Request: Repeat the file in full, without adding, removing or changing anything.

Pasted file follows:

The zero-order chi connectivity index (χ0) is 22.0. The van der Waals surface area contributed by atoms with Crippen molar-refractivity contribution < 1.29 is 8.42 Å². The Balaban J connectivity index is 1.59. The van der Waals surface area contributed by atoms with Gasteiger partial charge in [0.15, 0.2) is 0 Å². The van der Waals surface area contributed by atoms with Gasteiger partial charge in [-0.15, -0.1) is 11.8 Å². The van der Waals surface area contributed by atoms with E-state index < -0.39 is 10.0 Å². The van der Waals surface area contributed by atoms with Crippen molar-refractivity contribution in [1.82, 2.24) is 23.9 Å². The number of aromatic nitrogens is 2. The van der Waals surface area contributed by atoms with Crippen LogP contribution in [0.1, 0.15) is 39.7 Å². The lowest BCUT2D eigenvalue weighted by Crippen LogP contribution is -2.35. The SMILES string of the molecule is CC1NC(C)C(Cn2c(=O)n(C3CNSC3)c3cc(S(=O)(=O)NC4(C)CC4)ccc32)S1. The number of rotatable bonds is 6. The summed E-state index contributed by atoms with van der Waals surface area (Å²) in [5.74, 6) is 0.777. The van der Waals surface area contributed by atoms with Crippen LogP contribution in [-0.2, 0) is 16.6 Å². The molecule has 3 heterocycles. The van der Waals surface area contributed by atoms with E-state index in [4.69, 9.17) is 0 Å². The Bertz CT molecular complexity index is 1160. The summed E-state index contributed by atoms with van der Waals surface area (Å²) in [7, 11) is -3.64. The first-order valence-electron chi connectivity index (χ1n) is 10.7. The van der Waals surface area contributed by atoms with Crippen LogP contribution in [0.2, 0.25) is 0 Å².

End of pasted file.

The zero-order chi connectivity index (χ0) is 22.0. The van der Waals surface area contributed by atoms with Crippen molar-refractivity contribution < 1.29 is 8.42 Å². The Balaban J connectivity index is 1.59. The van der Waals surface area contributed by atoms with Gasteiger partial charge in [0.15, 0.2) is 0 Å². The van der Waals surface area contributed by atoms with Gasteiger partial charge in [-0.15, -0.1) is 11.8 Å². The van der Waals surface area contributed by atoms with E-state index < -0.39 is 10.0 Å². The van der Waals surface area contributed by atoms with Crippen molar-refractivity contribution in [1.82, 2.24) is 23.9 Å². The number of aromatic nitrogens is 2. The van der Waals surface area contributed by atoms with Crippen LogP contribution in [0.1, 0.15) is 39.7 Å². The lowest BCUT2D eigenvalue weighted by Crippen LogP contribution is -2.35. The SMILES string of the molecule is CC1NC(C)C(Cn2c(=O)n(C3CNSC3)c3cc(S(=O)(=O)NC4(C)CC4)ccc32)S1. The number of rotatable bonds is 6. The summed E-state index contributed by atoms with van der Waals surface area (Å²) in [5.74, 6) is 0.777. The van der Waals surface area contributed by atoms with Crippen LogP contribution in [-0.2, 0) is 16.6 Å². The molecule has 3 heterocycles. The van der Waals surface area contributed by atoms with E-state index in [4.69, 9.17) is 0 Å². The Bertz CT molecular complexity index is 1160. The summed E-state index contributed by atoms with van der Waals surface area (Å²) in [7, 11) is -3.64. The first-order valence-electron chi connectivity index (χ1n) is 10.7. The van der Waals surface area contributed by atoms with Crippen LogP contribution in [0.2, 0.25) is 0 Å².